Under the pressure of a prolonged siege with food and ammunition exhausted, Guru Gobind Singh and 400 Sikhs left Sri Anandpur Sahib on the bitter cold and rainy night of December 1704.
The Mughals and Ajmer Chand's league of Rajput Hill Chieftains had offered Guru Sahib a safe passage to leave Anandpur Sahib on an oath sworn on the Quran, an oath that had been signed by emperor Aurangzeb, as well as, an oath sworn on the Gita and the cow (which hindus consider sacred) by the Rajput Chieftains.
However, their respective 'Holy' oaths proved to be meaningless as they lost little time betraying their promises to Guru Sahib, almost as soon as the Sikhs had left the safety of their impregnable fortress.
After vacating Gurdwara Qila Anandgarh Sahib, Guru Gobind Singh rested for the night and stopped here for morning prayers with Guru Sahib's family and the Sikhs of Anandpur Sahib.
In the early hours of the morning at the River Sirsa, Guru Gobind Singh and his Sikhs were attacked by the mughal army under the command of Wazir Khan, breaking their oath of safe conduct.
After invoking the blessings of the Almighty, Guru Gobind Singh divided his forces into two columns. While part of the force was to engage their attackers, the other force was ordered to get across the river. In the confusion, which followed the attack in the cold and darkness, many Sikhs became Shaheed (martyrs). A small group of courageous Singhs fought the combined might of the mughal and rajput armies and kept them back while the rest of the Sikhs, Guru Sahib and Guru Sahib's family crossed the river in the heat of the battle.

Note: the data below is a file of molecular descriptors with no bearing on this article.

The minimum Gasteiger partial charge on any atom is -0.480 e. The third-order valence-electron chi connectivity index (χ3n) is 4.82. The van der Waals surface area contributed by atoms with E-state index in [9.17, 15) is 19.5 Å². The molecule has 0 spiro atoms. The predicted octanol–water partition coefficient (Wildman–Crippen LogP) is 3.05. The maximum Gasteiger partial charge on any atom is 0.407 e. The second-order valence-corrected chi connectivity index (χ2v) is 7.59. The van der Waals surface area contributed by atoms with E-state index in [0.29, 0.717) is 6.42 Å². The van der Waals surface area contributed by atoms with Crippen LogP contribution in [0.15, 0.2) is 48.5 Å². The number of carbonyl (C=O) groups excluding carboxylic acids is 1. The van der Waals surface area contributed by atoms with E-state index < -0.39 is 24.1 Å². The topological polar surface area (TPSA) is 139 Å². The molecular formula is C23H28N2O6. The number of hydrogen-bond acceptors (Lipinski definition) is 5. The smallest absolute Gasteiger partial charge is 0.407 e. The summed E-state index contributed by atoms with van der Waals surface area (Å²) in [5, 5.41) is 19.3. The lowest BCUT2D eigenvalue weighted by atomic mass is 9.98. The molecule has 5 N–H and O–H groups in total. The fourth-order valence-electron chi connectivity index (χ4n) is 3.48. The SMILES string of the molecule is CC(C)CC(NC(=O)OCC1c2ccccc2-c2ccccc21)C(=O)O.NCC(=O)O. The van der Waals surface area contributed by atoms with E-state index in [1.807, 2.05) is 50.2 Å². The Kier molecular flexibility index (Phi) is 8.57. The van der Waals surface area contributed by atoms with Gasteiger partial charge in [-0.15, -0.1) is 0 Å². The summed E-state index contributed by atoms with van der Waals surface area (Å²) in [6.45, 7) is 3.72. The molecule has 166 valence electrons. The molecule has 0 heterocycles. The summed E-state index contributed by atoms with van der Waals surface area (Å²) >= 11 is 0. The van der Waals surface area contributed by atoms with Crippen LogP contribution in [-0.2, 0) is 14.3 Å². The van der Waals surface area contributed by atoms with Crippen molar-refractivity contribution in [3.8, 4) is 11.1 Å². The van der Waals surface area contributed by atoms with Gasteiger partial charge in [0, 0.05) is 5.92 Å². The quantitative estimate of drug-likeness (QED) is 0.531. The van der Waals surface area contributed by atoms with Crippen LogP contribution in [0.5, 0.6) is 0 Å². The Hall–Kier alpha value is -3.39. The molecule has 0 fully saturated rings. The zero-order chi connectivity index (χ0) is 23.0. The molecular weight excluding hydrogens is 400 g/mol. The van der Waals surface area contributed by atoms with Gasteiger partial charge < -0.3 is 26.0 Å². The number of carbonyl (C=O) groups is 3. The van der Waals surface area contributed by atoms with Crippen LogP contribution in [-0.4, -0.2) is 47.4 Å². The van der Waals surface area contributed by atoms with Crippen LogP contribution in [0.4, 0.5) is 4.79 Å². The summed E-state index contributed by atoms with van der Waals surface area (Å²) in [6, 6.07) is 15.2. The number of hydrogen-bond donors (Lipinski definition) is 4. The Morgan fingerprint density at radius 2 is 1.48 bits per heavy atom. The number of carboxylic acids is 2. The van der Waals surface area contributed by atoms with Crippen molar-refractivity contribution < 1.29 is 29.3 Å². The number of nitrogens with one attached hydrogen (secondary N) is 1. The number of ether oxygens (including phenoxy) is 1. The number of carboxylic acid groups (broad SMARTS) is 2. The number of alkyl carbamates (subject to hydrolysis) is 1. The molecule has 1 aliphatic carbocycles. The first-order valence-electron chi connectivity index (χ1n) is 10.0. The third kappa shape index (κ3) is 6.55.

Many Sikhs perished in crossing the cold river and were swept away by the current of the river. During the confusion in crossing the River Sirsa, Guru Sahib was separated from his family. Guru Ji, his two eldest sons and only 40 out of 400 Sikhs were able to cross the river and were united on the other side.
It was here that Mata Gujri with the two youngest Sahibzadas (the sons of the Guru) were separated from the Guru's party. It was here that Guru Sahib's wife and other Sikhs were also separated from the Guru's party. While Guru Sahib headed towards Chamkaur Sahib, Mata Gujri and Guru Sahib's youngest sons were guided by their traitorous hindu cook, Gangu, reaching the 'safety' of his ancesteral village Saheri near Morinda. Guru Sahib's wife and other Sikhs headed towards Delhi.
Gurdwara Sri Parivar Vichora Sahib is situated near the bank of the river Sirsa and is built on the spot where the battle occurred and the Gurus family were separated. Located on a hill top, one has to climb 100 odd steps to reach this holy spot, which commands a panaromic view of the surrounding valley. This magnificent Gurdwara Sri Parivar Vichora Sahib, has been built by the grateful Sikhs of Sri Guru Gobind Singh Ji.
After crossing Sirsa, Mata Gujri ji and youngest Sahibzaade spent night in the hut of Kuma Maski (boatman). Mata ji had one mule carrying some important articles and ornaments. The Sikh accompanying them became separated due to the floods and bad weather during the darkness at night. A man called Kuma Maski, also known as Keema Mallah, used to be a hindu and was known by the name Karma Jheevar.
Kuma Maski was forcibly converted as muslim. But still used to worship as per hindu rituals. Mata Gujri stayed in his hut for two days. A Brahmin lady by the name of Laxhhmi looked after them, serving food and providing shelter. During that time Gangu Brahmin met them. Gangu used to serve in the Guru's kitchen as a cook.
Gurdwara Sri Pilkan Sahib marks the site nearby where Chhan Baba Kuma Maski would tie his bairhi (boat).
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